Wagner Park gets broken down, then built back up
The exodus of foodies and spirits lovers from Aspen meant Wagner Park was in breakdown mode Monday as the city aims to have the park open to the public by the end of the month and in time for Fourth of July festivities.
Wagner Park, home to two Grand Tasting tents, was ground zero for the Food & Wine Classic in Aspen, the annual event that signals the beginning of the peak season for tourism. The event ran Friday through Sunday.
This week, city workers will put in sand and level the field to ready it for resodding next week, city officials said. By Monday's end, the tents had been broken down.
"If all goes well and according to plan, we'll open the field that evening (June 30)," said Matt Kuhn, operations manager for the city Parks Department.
From June 27-29, the city will strip the park and install the sod that will be hauled in from the Front Range. Barring any torrential rain storms, the sod will be installed in time for it to open in advance of Independence Day, said Kuhn and Austin Weiss, the city's director of Parks and Open Space.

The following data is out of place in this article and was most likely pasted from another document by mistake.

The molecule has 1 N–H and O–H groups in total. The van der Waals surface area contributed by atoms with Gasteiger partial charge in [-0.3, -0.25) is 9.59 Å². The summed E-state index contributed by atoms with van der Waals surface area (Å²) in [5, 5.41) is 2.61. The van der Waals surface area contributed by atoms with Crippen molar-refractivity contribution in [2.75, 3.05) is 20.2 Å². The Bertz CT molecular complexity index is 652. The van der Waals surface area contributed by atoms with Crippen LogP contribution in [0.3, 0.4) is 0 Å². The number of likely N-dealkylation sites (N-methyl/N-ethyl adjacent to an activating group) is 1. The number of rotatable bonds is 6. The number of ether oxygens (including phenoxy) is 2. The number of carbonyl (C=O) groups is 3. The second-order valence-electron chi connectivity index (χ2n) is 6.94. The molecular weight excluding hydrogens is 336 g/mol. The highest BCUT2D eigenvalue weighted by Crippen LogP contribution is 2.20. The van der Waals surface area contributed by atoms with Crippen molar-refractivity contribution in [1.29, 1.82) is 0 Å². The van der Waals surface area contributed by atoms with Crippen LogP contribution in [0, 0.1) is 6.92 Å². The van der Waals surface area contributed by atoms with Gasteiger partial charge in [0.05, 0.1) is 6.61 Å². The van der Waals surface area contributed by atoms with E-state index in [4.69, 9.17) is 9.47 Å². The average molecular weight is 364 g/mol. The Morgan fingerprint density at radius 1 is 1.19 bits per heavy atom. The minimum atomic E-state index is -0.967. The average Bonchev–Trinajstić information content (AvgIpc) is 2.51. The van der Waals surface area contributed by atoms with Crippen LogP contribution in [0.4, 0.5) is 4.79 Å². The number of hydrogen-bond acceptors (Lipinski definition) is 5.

Wagner Park is a popular venue for watching the Fourth of July fireworks display over Aspen Mountain, which is set for 9:15 p.m. The park also flanks Mill Street, where the Dancing in the Streets party will be held from 8 to 10:30 p.m. July 4.
"We want to get it open as soon as possible," Weiss said.
The entire cost of the project is $93,724, Kuhn said. Food & Wine organizers are contributing $35,000 toward the cost, and the city will pay the rest, he said.